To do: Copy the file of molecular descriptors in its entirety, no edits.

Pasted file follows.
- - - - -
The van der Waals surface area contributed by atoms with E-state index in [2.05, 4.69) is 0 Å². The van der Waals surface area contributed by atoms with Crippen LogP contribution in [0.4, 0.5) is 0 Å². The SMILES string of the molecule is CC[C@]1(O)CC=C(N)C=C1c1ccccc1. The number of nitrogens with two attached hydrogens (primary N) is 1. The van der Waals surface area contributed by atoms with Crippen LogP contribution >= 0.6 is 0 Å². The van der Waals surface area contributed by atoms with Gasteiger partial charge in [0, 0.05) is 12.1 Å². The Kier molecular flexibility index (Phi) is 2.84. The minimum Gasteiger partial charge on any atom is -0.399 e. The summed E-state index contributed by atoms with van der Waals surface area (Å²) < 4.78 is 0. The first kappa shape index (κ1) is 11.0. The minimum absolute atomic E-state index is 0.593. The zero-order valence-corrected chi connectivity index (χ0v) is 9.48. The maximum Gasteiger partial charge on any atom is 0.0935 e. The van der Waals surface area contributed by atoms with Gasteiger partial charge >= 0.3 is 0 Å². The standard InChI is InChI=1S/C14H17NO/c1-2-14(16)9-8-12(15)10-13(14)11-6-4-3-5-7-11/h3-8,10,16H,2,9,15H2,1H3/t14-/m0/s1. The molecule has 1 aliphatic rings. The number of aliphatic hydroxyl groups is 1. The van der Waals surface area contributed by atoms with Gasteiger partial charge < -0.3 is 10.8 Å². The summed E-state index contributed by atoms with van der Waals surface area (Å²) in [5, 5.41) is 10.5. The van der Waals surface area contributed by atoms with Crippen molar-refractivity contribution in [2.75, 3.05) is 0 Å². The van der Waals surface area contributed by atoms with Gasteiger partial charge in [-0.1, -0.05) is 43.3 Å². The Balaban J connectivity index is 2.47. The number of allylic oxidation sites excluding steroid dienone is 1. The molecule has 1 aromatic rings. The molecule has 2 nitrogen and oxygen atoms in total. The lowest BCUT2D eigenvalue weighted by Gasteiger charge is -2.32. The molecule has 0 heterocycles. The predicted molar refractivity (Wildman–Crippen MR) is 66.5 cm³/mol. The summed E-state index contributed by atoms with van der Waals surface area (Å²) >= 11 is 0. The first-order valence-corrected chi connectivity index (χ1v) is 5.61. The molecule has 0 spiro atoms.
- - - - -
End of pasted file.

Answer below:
The van der Waals surface area contributed by atoms with E-state index in [2.05, 4.69) is 0 Å². The van der Waals surface area contributed by atoms with Crippen LogP contribution in [0.4, 0.5) is 0 Å². The SMILES string of the molecule is CC[C@]1(O)CC=C(N)C=C1c1ccccc1. The number of nitrogens with two attached hydrogens (primary N) is 1. The van der Waals surface area contributed by atoms with Crippen LogP contribution >= 0.6 is 0 Å². The van der Waals surface area contributed by atoms with Gasteiger partial charge in [0, 0.05) is 12.1 Å². The Kier molecular flexibility index (Phi) is 2.84. The minimum Gasteiger partial charge on any atom is -0.399 e. The summed E-state index contributed by atoms with van der Waals surface area (Å²) < 4.78 is 0. The first kappa shape index (κ1) is 11.0. The minimum absolute atomic E-state index is 0.593. The zero-order valence-corrected chi connectivity index (χ0v) is 9.48. The maximum Gasteiger partial charge on any atom is 0.0935 e. The van der Waals surface area contributed by atoms with Gasteiger partial charge >= 0.3 is 0 Å². The standard InChI is InChI=1S/C14H17NO/c1-2-14(16)9-8-12(15)10-13(14)11-6-4-3-5-7-11/h3-8,10,16H,2,9,15H2,1H3/t14-/m0/s1. The molecule has 1 aliphatic rings. The number of aliphatic hydroxyl groups is 1. The van der Waals surface area contributed by atoms with Gasteiger partial charge < -0.3 is 10.8 Å². The summed E-state index contributed by atoms with van der Waals surface area (Å²) in [5, 5.41) is 10.5. The van der Waals surface area contributed by atoms with Crippen molar-refractivity contribution in [2.75, 3.05) is 0 Å². The van der Waals surface area contributed by atoms with Gasteiger partial charge in [-0.1, -0.05) is 43.3 Å². The Balaban J connectivity index is 2.47. The number of allylic oxidation sites excluding steroid dienone is 1. The molecule has 1 aromatic rings. The molecule has 2 nitrogen and oxygen atoms in total. The lowest BCUT2D eigenvalue weighted by Gasteiger charge is -2.32. The molecule has 0 heterocycles. The predicted molar refractivity (Wildman–Crippen MR) is 66.5 cm³/mol. The summed E-state index contributed by atoms with van der Waals surface area (Å²) >= 11 is 0. The first-order valence-corrected chi connectivity index (χ1v) is 5.61. The molecule has 0 spiro atoms.